Introducing your kids to cooking and eating well from an early age is a Gift of Love and Radiant Health & Vitality, to them, their parents, the community and yourself.
Reverend Rami and Andrea sat down to talk about the different challenges and successes when teaching children healthy habits. Here are some simple tips to help you get started on how to make it more fun:
• Make sure you are in a good mood and can be patient before you start.
• Start by making something they like to eat.
• Tell them what Master Chefs say, so it’s not about you telling them what to do.
• Get them their own gear, utensils, aprons, etc.
• Encourage them to taste along the way, look at the texture, experiment and let them know when it’s right.
• Make sure you have the right ingredients before you begin.
• Involve them in the process. Ask “What are you hungry for? What would you like to
cook today?” Ask if they’d like to learn how to make something and that they don’t
have to eat it.• Praise them.
• Make your food look like art, arrange it in fun shapes on the plate.
• Have fun getting comfortable in the kitchen.
• Eat in a playful way. Play first, then put snacks out.
These tips are excerpts from a much longer conversation. Read the full interview here.
One thing I’ve found in attempting to get my son to eat better is that part of the process is me getting out the way. The more I want him to do something, the less he’s willing to do it. I’ve also found that the more fun it is, the easier it is. How do you make eating well and cooking together more fun?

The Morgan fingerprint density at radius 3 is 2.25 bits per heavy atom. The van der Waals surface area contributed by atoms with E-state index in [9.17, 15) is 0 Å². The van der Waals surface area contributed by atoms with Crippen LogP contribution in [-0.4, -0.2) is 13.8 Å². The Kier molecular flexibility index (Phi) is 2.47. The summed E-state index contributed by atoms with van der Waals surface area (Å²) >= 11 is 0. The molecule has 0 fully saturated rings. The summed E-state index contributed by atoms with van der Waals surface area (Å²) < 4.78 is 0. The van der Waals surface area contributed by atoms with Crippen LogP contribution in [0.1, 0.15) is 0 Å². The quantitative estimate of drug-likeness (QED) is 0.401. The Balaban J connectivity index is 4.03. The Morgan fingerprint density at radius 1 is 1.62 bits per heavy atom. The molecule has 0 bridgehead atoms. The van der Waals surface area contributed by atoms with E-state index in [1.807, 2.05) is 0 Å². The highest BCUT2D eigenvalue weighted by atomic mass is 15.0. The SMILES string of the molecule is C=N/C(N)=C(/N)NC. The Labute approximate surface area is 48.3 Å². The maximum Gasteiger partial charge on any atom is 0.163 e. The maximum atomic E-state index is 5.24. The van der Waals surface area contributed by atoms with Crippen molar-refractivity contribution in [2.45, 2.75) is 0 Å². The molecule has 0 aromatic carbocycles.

Yes – “getting out of the way is Key.” We start by finding something they love to eat and that’s what we make. Even if it it’s not the healthiest thing. Most of the time children are intimidated because their parents don’t have the time, or the patience, or the interest to teach them. My mom was an amazing woman! She gave me a wonderful education and joy in The Art of Cooking :). In the kitchen, she was patient and created incredible 3 meals a day. She would have called herself “a Homemaker – graduated from The University of Austin, Texas with a degree in Nutrition & Home Economics.” Today we would call her a Master Iron Woman Chef !
One thing I do is make sure that I’m patient before we start. I take some B vitamins, lemon water (to alkalize) , organic mint green chlorella, if I need to and make sure that I’m in a good space. You have to make sure you’re in the right space for teaching. I usually have fun, pretty music on to help set the mood.
My granddaughter and grandson love pasta so I taught them how to make pasta first. Safe things like how to get the water, gauging the gas flame, staying in the kitchen and not being distracted….and how you always have an adult there. And then we’ll examine the pasta, and I’ll say, “What does the pasta taste like to you now? Oh that tastes too hard? I agree so let’s cook it a little longer, now taste it again…” I had them start to look at the texture and taste it along the way so that they know what “tastes good” and what’s “yucky.”
The first time we tried to make pretzels it was a bust and they tasted terrible, so I said, “Let’s look at what happened. (laughing) Oh, that’s on me, it was the flour, I didn’t get the right kind of flour, so next time we’ll try again.” Making sure you have the right ingredients before you start is another tip to making the experience successful…!